Dungeon Review: 4/5

Directed By: Carlos Aured

Starring: Paul Naschy, Diana Lorys, Eduardo Calvo, Eva Leon, Inés Morales, Antonio Pica, Luis Ciges, Pilar Bardem, Maria Perschy

Goregirl’s Werewolf Project: CURSE OF THE DEVIL (1973)

Posted in horror, movies, Spain with tags , , , , , , , on May 23, 2012 by goregirl

My werewolf project is coming to an end! I have seen everything on my list with the exception of just one title; Hercules, Prisoner of Evil. I can not find this damn film anywhere. Hercules battles a sorceress who turns men into werewolves…and it’s Italian! Hello! Thanks to Wednesday’s Child for suggesting this title! I plan on seeing it some day, some how (I still owe you a shrine WC). Curse of the Devil was briefly shortlisted but was knocked off the list by another Paul Naschy title. Curse of the Devil is more than just a werewolf film! It also has Satan-worshipping gypsies, a serial killer and a Countess Elizabeth Bathory tie in!

Irineus Daninsky is responsible for the execution of Countess Elizabeth Bathory and her female followers. Before the Countess is burned at the stake she lays down a bad-ass curse on the Daninsky’s lineage; in the future a terrible accident will result in the curse being exacted. We jump ahead several years later and meet Waldemar Daninsky who is hunting wolves and accidently shoots a gypsy man. The gypsies conduct a ritual where a woman is chosen to seduce Waldemar and leave him scarred by the “mark of the wolf”. The woman is successful in her endeavour but is immediately snuffed out by a serial killer who has recently escaped incarceration. The serial killer and the werewolf are simultaneously killing folks but with the news of a serial killer on the loose, Waldemar’s crimes have gone unnoticed. Unnoticed, that is until the serial killer’s dead body is found.

Curse of the Devil opens with Irineus Daninsky in armour fighting Bathory’s hubby. Upon slaying the evil count he arrests the countess and her followers post-haste. The women are promptly executed; the followers are thrown off the castle bridge with nooses around their necks and the Countess gets the old “burned at the stake” treatment. Wow! That is one hella-stylish and enthusiastic opening scene! One of the best non-werewolf openings of a werewolf film ever I would say! The story is fairly wacky, but it is more coherent than many of the werewolf films I’ve seen during this feature. Most of you are probably familiar with the history of Countess Elizabeth Bathory; those who are not; the bloody lady of Cachtice was allegedly responsible for the torture and death of hundreds of young women whose blood she apparently bathed in to maintain her youth. This has absolutely no relevance to this story whatsoever. In Curse of the Devil, Bathory appears to be engaging in some manner of satanic ritual when Irineus Daninsky and his men come to arrest her. Furthermore she has the ability to enact a curse suggesting she is possibly a witch. Bathory is generally associated with vampirism not witchcraft and werewolves, but what the hell, worked for me!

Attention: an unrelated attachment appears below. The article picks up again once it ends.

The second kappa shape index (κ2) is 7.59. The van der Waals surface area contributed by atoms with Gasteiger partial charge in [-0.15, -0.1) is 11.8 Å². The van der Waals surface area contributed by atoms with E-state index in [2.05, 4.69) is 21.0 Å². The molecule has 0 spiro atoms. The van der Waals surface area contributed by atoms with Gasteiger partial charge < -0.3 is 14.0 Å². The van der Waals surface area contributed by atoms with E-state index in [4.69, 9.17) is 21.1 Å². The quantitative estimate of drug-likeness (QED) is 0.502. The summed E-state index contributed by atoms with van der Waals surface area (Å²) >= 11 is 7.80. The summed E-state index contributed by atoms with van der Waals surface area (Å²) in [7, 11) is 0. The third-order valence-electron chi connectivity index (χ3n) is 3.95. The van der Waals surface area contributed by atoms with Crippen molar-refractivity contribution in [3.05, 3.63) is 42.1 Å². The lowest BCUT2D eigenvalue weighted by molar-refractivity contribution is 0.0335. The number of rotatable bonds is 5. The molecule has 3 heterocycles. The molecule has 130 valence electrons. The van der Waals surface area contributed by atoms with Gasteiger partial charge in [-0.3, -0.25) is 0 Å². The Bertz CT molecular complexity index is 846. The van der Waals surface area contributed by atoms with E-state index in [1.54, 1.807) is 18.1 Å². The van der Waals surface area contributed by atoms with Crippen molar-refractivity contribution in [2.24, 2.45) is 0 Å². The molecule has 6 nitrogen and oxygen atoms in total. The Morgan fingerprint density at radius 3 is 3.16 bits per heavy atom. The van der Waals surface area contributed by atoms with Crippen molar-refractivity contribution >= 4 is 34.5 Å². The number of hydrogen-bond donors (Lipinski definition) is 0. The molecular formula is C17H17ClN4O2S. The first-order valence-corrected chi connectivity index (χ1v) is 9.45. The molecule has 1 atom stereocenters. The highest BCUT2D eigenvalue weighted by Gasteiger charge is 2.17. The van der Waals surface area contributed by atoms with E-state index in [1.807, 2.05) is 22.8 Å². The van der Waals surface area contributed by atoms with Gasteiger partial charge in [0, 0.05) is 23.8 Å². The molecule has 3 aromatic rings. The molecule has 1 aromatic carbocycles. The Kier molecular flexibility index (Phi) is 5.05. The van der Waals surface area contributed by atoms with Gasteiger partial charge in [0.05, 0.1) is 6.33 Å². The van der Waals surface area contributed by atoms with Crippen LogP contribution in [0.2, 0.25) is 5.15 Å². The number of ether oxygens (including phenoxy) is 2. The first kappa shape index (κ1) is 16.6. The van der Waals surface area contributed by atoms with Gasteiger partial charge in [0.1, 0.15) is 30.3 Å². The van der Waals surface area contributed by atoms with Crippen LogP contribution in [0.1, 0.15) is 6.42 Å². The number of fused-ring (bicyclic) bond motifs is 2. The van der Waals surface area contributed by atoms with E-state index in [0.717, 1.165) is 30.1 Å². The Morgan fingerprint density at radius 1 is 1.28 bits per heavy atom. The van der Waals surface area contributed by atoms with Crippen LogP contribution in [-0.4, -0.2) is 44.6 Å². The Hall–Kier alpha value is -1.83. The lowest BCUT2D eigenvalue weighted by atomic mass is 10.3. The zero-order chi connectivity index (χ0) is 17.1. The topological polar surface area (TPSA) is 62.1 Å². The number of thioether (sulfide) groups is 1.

Waldemar feels deep regret about the unfortunate death of the gypsy. So much regret he can’t even give his condolences and instead sends his lackey to give them a small bag of coins. Of course, the curse has been foretold so he is screwed regardless. Can’t undo a foretold curse ya’ll! I must say the gypsy’s method of “marking” Waldemar with the wolf curse was a unique one. It is the first and only instance I can recall of spilling one’s own blood on the skull of a wolf and than clamping said wolf’s jaw onto the chest of the intended! I love it!! I really dig how all these Spanish werewolf films mix in all manner of other sub-genres but still manage to make the werewolf the focus. Paul Naschy always gives a real angsty, hand-wringing performance. I love the classic half-man, half-wolf makeup he sports. He always puts his heart into his performance; knocking shit over, destroying furniture, clutching at himself as he transforms into the thing he hates. Waldemar falls in love with the first attractive woman he meets and she curses him. Than he falls in love with the second attractive woman he meets. It is often said in werewolf films that love can save a man from the werewolf curse. Frankly I’ve yet to see it ever happen! Waldemar’s woman does stay by his side right up to the end however. Some Naschy flicks have some rather dubious dubbing, but Curse of the Devil is not bad at all. I would prefer to hear it in Spanish with subtitles, but alas, this has been a difficult task finding subtitled Naschy films. I thoroughly enjoyed Curse of the Devil. It is well shot, has great sets and costumes, an entertaining story, nice werewolf makeup and transformations, gore, nudity and the fabulous Paul Naschy. If you are a fan of Naschy, you have probably already seen Curse of the Devil. But if you are looking to discover my man for the first time this is a great place to start. Carlos Aured’s delightful Spanish horror film is one of the best of its breed in my opinion. Curse of the Devil comes highly recommended!